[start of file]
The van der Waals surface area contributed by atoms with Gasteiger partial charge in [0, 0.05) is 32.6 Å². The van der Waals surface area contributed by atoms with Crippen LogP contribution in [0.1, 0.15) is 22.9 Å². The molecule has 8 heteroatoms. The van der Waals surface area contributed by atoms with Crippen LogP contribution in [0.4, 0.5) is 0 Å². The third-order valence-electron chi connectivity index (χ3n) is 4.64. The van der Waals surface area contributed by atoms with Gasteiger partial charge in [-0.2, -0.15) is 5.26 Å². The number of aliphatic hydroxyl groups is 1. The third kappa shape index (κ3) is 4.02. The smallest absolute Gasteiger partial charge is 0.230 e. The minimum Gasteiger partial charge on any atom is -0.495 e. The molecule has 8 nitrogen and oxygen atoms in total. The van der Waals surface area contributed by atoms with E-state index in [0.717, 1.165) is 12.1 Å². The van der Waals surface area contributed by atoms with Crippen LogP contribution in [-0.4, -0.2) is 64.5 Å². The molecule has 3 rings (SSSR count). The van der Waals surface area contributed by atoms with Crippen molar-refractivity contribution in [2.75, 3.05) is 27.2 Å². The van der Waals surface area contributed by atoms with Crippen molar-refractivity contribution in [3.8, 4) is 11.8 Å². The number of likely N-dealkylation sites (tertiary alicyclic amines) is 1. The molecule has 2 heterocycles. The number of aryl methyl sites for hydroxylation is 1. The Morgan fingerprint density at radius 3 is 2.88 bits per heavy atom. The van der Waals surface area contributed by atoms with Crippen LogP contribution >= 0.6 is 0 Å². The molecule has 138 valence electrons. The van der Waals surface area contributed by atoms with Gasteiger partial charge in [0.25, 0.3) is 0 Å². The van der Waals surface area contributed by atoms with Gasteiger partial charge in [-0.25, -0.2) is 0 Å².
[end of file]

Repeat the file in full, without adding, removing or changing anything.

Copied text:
The van der Waals surface area contributed by atoms with Gasteiger partial charge in [0, 0.05) is 32.6 Å². The van der Waals surface area contributed by atoms with Crippen LogP contribution in [0.1, 0.15) is 22.9 Å². The molecule has 8 heteroatoms. The van der Waals surface area contributed by atoms with Crippen LogP contribution in [0.4, 0.5) is 0 Å². The third-order valence-electron chi connectivity index (χ3n) is 4.64. The van der Waals surface area contributed by atoms with Gasteiger partial charge in [-0.2, -0.15) is 5.26 Å². The number of aliphatic hydroxyl groups is 1. The third kappa shape index (κ3) is 4.02. The smallest absolute Gasteiger partial charge is 0.230 e. The minimum Gasteiger partial charge on any atom is -0.495 e. The molecule has 8 nitrogen and oxygen atoms in total. The van der Waals surface area contributed by atoms with E-state index in [0.717, 1.165) is 12.1 Å². The van der Waals surface area contributed by atoms with Crippen LogP contribution in [-0.4, -0.2) is 64.5 Å². The molecule has 3 rings (SSSR count). The van der Waals surface area contributed by atoms with Crippen molar-refractivity contribution in [2.75, 3.05) is 27.2 Å². The van der Waals surface area contributed by atoms with Crippen molar-refractivity contribution in [3.8, 4) is 11.8 Å². The number of likely N-dealkylation sites (tertiary alicyclic amines) is 1. The molecule has 2 heterocycles. The number of aryl methyl sites for hydroxylation is 1. The Morgan fingerprint density at radius 3 is 2.88 bits per heavy atom. The van der Waals surface area contributed by atoms with Crippen LogP contribution >= 0.6 is 0 Å². The molecule has 138 valence electrons. The van der Waals surface area contributed by atoms with Gasteiger partial charge in [0.25, 0.3) is 0 Å². The van der Waals surface area contributed by atoms with Gasteiger partial charge in [-0.25, -0.2) is 0 Å².